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Latex over oil: Could someone please outline the surface prep process?

We're repainting the common area interiors and doors of our prewar apartment complex.  Existing walls and doors are painted with high gloss oil based paint.   We would like to transition to latex for all surfaces, but also need it to stand up to wear in high traffic common hallways and apartment entrance doors. 

 

Questions:

 

1. Can latex over oil be applied effectively enough to endure high traffic use in residental apartmet complex? 

 

1. What is the best process (step by step) for preparing the surfaces. I've read conflicting opinions, but the leading recommendation is: First washining with TSP, then sanding, priming with oil primer, sanding primer, then latex painting is most recommended. Can someone confirm?  Does it matter whether this prep if for walls or for preparing oil painted metal doors?  Is it the same process of different? 

 

3. Is sanding after primer absolutely necessary?

 

4. Is TSP absolutely necessary if sanding is necessarily also going to remove dirt and oil? 

 

Any detailed recommendations are greatly appreciated.  Thank you.

 

J

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Posted 2013-09-27T17:12:11+0000  by JGL JGL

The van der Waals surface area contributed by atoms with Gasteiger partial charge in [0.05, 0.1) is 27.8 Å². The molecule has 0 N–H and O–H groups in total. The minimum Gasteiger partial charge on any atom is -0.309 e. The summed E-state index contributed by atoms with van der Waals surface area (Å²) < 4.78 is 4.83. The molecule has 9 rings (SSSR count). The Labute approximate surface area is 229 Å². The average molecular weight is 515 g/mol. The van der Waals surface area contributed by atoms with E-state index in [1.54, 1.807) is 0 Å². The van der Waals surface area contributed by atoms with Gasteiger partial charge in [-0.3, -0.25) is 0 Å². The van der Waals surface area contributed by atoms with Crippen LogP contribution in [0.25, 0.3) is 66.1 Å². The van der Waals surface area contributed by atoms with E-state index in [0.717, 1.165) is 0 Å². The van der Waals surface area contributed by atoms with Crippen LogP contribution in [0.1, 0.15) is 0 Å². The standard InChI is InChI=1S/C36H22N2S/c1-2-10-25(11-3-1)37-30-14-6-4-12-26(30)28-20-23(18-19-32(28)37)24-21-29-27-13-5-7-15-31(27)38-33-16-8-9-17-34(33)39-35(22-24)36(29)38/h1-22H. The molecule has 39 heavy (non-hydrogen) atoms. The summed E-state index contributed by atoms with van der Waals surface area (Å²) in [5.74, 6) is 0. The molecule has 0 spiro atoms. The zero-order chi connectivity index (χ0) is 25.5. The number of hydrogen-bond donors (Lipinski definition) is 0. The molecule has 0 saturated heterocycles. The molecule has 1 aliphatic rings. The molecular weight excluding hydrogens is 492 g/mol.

JGL,

 

You have been given pretty good advice. Traditionally, TSP has been used to wash oil paints because it dulls down the surface as it cleans the dirt and oils. It is very important to rinse TSP well, as it converts oils to a soap like residue which can itself hinder adhesion. A scuff sanding is highly recommended to again assure adhesion.

 

When it comes to preparation, an ounce of prevention is worth the pound of cure. Oil paints were very hard and slick, presenting adhesion problems for even new coats of oil paint. Further, you never know what cleaning and polishing agents were used over the years which might leave residues.

 

Again, over the years, it was recommended to use an oil primer to bond to the slick oil paint. However, the newer pure acrylic enamels, such as Behr's Premium Plus Ultra, are capable of bonding directly to slick oil paints and varnishes without a dedicated primer.

 

Hope this has helped clarify your concerns.

 

Posted 2013-09-27T23:35:44+0000  by ordjen
 
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